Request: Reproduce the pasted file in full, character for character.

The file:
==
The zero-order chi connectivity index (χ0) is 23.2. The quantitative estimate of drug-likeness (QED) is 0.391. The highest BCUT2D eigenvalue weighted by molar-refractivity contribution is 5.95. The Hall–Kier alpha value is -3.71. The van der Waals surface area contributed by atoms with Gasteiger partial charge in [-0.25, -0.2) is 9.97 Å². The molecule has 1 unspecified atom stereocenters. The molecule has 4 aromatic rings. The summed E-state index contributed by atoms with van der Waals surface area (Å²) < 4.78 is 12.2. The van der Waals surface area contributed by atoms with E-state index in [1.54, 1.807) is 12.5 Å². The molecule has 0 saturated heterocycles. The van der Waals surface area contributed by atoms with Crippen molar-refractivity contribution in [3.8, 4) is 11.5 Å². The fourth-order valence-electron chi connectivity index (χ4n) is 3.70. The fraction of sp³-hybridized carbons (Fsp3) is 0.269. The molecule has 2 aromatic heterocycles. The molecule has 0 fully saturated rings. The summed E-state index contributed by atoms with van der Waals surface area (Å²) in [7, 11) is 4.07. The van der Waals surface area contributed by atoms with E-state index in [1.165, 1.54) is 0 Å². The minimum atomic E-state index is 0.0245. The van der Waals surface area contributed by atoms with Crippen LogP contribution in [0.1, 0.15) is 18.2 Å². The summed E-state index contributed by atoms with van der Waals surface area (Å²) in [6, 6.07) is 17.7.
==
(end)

The zero-order chi connectivity index (χ0) is 23.2. The quantitative estimate of drug-likeness (QED) is 0.391. The highest BCUT2D eigenvalue weighted by molar-refractivity contribution is 5.95. The Hall–Kier alpha value is -3.71. The van der Waals surface area contributed by atoms with Gasteiger partial charge in [-0.25, -0.2) is 9.97 Å². The molecule has 1 unspecified atom stereocenters. The molecule has 4 aromatic rings. The summed E-state index contributed by atoms with van der Waals surface area (Å²) < 4.78 is 12.2. The van der Waals surface area contributed by atoms with E-state index in [1.54, 1.807) is 12.5 Å². The molecule has 0 saturated heterocycles. The van der Waals surface area contributed by atoms with Crippen molar-refractivity contribution in [3.8, 4) is 11.5 Å². The fourth-order valence-electron chi connectivity index (χ4n) is 3.70. The fraction of sp³-hybridized carbons (Fsp3) is 0.269. The molecule has 2 aromatic heterocycles. The molecule has 0 fully saturated rings. The summed E-state index contributed by atoms with van der Waals surface area (Å²) in [7, 11) is 4.07. The van der Waals surface area contributed by atoms with E-state index in [1.165, 1.54) is 0 Å². The minimum atomic E-state index is 0.0245. The van der Waals surface area contributed by atoms with Crippen LogP contribution in [0.1, 0.15) is 18.2 Å². The summed E-state index contributed by atoms with van der Waals surface area (Å²) in [6, 6.07) is 17.7.